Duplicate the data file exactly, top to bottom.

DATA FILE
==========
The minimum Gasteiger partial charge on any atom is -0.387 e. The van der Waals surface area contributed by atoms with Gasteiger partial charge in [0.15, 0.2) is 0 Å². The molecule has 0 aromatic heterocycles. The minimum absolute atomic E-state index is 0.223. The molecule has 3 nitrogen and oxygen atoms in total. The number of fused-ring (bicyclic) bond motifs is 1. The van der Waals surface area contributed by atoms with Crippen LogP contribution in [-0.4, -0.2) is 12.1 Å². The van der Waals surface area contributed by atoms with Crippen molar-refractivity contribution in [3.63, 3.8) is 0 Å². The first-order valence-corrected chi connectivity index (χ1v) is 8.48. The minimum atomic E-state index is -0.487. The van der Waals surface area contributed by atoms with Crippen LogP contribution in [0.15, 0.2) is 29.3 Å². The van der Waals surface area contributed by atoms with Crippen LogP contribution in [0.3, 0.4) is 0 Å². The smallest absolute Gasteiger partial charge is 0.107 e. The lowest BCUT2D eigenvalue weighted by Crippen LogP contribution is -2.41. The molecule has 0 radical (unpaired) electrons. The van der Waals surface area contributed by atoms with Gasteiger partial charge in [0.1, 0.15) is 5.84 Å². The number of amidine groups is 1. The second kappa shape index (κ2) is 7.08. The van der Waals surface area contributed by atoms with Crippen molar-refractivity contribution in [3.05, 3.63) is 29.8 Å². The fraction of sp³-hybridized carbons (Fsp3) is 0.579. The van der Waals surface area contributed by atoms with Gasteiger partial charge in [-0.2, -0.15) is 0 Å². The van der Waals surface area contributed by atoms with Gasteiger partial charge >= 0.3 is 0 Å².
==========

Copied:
The minimum Gasteiger partial charge on any atom is -0.387 e. The van der Waals surface area contributed by atoms with Gasteiger partial charge in [0.15, 0.2) is 0 Å². The molecule has 0 aromatic heterocycles. The minimum absolute atomic E-state index is 0.223. The molecule has 3 nitrogen and oxygen atoms in total. The number of fused-ring (bicyclic) bond motifs is 1. The van der Waals surface area contributed by atoms with Crippen LogP contribution in [-0.4, -0.2) is 12.1 Å². The van der Waals surface area contributed by atoms with Crippen molar-refractivity contribution in [3.63, 3.8) is 0 Å². The first-order valence-corrected chi connectivity index (χ1v) is 8.48. The minimum atomic E-state index is -0.487. The van der Waals surface area contributed by atoms with Crippen LogP contribution in [0.15, 0.2) is 29.3 Å². The van der Waals surface area contributed by atoms with Crippen LogP contribution in [0.3, 0.4) is 0 Å². The smallest absolute Gasteiger partial charge is 0.107 e. The lowest BCUT2D eigenvalue weighted by Crippen LogP contribution is -2.41. The molecule has 0 radical (unpaired) electrons. The van der Waals surface area contributed by atoms with Gasteiger partial charge in [0.1, 0.15) is 5.84 Å². The number of amidine groups is 1. The second kappa shape index (κ2) is 7.08. The van der Waals surface area contributed by atoms with Crippen molar-refractivity contribution in [3.05, 3.63) is 29.8 Å². The fraction of sp³-hybridized carbons (Fsp3) is 0.579. The van der Waals surface area contributed by atoms with Gasteiger partial charge in [-0.2, -0.15) is 0 Å². The van der Waals surface area contributed by atoms with Gasteiger partial charge >= 0.3 is 0 Å².